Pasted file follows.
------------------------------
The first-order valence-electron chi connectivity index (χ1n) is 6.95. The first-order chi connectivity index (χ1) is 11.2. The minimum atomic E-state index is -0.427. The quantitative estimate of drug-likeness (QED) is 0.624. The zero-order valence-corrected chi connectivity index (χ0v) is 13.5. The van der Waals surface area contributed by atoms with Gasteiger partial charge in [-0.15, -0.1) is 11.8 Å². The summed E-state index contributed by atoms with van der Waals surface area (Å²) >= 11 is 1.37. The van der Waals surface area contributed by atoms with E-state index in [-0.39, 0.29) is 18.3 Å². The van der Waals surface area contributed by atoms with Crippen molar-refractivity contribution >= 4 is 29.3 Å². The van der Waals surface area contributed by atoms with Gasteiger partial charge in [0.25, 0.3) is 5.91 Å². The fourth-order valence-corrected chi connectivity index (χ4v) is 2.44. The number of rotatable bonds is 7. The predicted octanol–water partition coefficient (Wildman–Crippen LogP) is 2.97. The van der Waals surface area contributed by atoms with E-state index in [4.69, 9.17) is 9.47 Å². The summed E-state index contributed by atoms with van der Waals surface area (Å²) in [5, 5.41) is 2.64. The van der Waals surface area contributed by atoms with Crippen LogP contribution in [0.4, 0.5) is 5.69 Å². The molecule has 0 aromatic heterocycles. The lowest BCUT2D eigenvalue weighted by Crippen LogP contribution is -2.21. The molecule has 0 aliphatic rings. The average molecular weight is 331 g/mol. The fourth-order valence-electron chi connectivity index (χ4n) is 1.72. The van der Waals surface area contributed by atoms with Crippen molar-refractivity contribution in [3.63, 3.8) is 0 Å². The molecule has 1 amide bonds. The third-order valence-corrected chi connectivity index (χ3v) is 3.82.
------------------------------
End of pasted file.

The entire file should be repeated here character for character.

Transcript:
The first-order valence-electron chi connectivity index (χ1n) is 6.95. The first-order chi connectivity index (χ1) is 11.2. The minimum atomic E-state index is -0.427. The quantitative estimate of drug-likeness (QED) is 0.624. The zero-order valence-corrected chi connectivity index (χ0v) is 13.5. The van der Waals surface area contributed by atoms with Gasteiger partial charge in [-0.15, -0.1) is 11.8 Å². The summed E-state index contributed by atoms with van der Waals surface area (Å²) >= 11 is 1.37. The van der Waals surface area contributed by atoms with E-state index in [-0.39, 0.29) is 18.3 Å². The van der Waals surface area contributed by atoms with Crippen molar-refractivity contribution >= 4 is 29.3 Å². The van der Waals surface area contributed by atoms with Gasteiger partial charge in [0.25, 0.3) is 5.91 Å². The fourth-order valence-corrected chi connectivity index (χ4v) is 2.44. The number of rotatable bonds is 7. The predicted octanol–water partition coefficient (Wildman–Crippen LogP) is 2.97. The van der Waals surface area contributed by atoms with E-state index in [4.69, 9.17) is 9.47 Å². The summed E-state index contributed by atoms with van der Waals surface area (Å²) in [5, 5.41) is 2.64. The van der Waals surface area contributed by atoms with Crippen LogP contribution in [0.4, 0.5) is 5.69 Å². The molecule has 0 aromatic heterocycles. The lowest BCUT2D eigenvalue weighted by Crippen LogP contribution is -2.21. The molecule has 0 aliphatic rings. The average molecular weight is 331 g/mol. The fourth-order valence-electron chi connectivity index (χ4n) is 1.72. The van der Waals surface area contributed by atoms with Crippen molar-refractivity contribution in [3.63, 3.8) is 0 Å². The molecule has 1 amide bonds. The third-order valence-corrected chi connectivity index (χ3v) is 3.82.